Table_3_Analysis of COMPASS, a New Comprehensive Plasmid Database Revealed Prevalence of Multireplicon and Extensive Diversity of IncF Plasmids.XLSX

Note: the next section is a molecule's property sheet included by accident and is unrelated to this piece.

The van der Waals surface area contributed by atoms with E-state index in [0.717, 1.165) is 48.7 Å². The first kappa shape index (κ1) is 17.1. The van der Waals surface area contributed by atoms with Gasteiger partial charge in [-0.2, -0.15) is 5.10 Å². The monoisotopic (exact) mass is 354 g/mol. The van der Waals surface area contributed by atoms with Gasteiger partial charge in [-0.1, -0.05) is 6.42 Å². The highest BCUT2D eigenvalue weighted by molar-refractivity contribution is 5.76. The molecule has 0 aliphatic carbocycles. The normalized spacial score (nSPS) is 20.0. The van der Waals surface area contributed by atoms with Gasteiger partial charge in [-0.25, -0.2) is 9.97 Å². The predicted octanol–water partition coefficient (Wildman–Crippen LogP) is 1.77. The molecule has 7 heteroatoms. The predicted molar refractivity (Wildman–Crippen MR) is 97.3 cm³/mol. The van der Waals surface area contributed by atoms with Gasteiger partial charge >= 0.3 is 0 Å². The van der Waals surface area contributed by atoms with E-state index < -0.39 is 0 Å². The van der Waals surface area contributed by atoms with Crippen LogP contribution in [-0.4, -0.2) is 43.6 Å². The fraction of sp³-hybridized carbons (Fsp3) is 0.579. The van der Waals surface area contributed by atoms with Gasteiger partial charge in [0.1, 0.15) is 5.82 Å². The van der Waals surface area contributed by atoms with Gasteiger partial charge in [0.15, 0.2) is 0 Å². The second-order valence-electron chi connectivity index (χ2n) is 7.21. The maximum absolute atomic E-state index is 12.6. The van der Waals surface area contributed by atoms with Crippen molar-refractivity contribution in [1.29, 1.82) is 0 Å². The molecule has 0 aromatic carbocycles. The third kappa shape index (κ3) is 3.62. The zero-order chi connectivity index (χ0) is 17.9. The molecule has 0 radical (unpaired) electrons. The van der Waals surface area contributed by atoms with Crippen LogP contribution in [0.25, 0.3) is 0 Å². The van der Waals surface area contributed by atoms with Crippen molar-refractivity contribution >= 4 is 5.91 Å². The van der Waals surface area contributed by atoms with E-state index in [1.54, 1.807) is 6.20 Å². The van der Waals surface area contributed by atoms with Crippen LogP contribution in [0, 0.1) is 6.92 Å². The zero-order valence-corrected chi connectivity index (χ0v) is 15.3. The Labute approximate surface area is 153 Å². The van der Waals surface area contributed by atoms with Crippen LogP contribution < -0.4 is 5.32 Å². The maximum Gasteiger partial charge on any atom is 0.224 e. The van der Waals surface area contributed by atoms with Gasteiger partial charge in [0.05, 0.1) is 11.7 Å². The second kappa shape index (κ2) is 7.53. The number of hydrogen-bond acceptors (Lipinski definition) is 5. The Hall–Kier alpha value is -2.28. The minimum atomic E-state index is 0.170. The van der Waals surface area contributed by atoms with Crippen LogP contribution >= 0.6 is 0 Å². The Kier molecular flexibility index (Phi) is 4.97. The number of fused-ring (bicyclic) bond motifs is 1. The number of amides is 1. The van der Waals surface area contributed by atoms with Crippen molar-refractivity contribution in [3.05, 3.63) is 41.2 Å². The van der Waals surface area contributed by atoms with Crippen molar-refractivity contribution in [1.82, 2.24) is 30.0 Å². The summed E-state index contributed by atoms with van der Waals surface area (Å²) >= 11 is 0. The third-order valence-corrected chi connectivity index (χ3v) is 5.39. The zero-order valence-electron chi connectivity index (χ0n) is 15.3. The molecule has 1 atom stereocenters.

Plasmids are genetic elements that enable rapid adaptation and evolution by transferring genes conferring selective advantages to their hosts. Conjugative plasmids are predominantly responsible for the global dissemination of antimicrobial resistance, representing an important threat to global health. As the number of plasmid sequences grows exponentially, it becomes critical to depict the global diversity and decipher the distribution of circulating plasmids in the bacterial community. To this end, we created COMPASS, a novel and comprehensive database compiling 12,084 complete plasmids with associated metadata from 1571 distinct species isolated worldwide over more than 100 years. The curation of the database allowed us to identify identical plasmids across different bacteria revealing mainly intraspecies dissemination and rare cases of horizontal transmission. We outlined and analyzed all relevant features, plasmid properties, host range and characterized their replication and mobilization systems. After an exhaustive comparison of PlasmidFinder and MOB-typer, the MOB-typer-based analysis revealed that the current knowledge embedded in the current typing schemes fails to classify all the plasmid sequences collected in COMPASS. We were able to categorize 6828 and 5229 plasmids by replicon and MOB typing, respectively, mostly associated with Proteobacteria and Firmicutes. We then searched for the presence of multiple core genes involved in replication and propagation. Our results showed that 2403 plasmids carried multiple replicons that were distributed in 206 bacterial species. The co-integration of replicon types from different incompatibility (Inc) groups is an adaptive mechanism, which plays an important role in plasmid survival and dissemination by extending their host range. Our results highlight the crucial role of IncF alleles (present in 56% of all multireplicons) and revealed that IncH, IncR, and IncU replicons were also frequently carried in multireplicons. Here, we provided a comprehensive picture of the different IncF subtypes by identifying 20 different profiles in 849 IncF multireplicons, which were mostly associated with Enterobacteriaceae. These results could provide the basis for a novel IncF plasmid nomenclature based on different allelic profiles.
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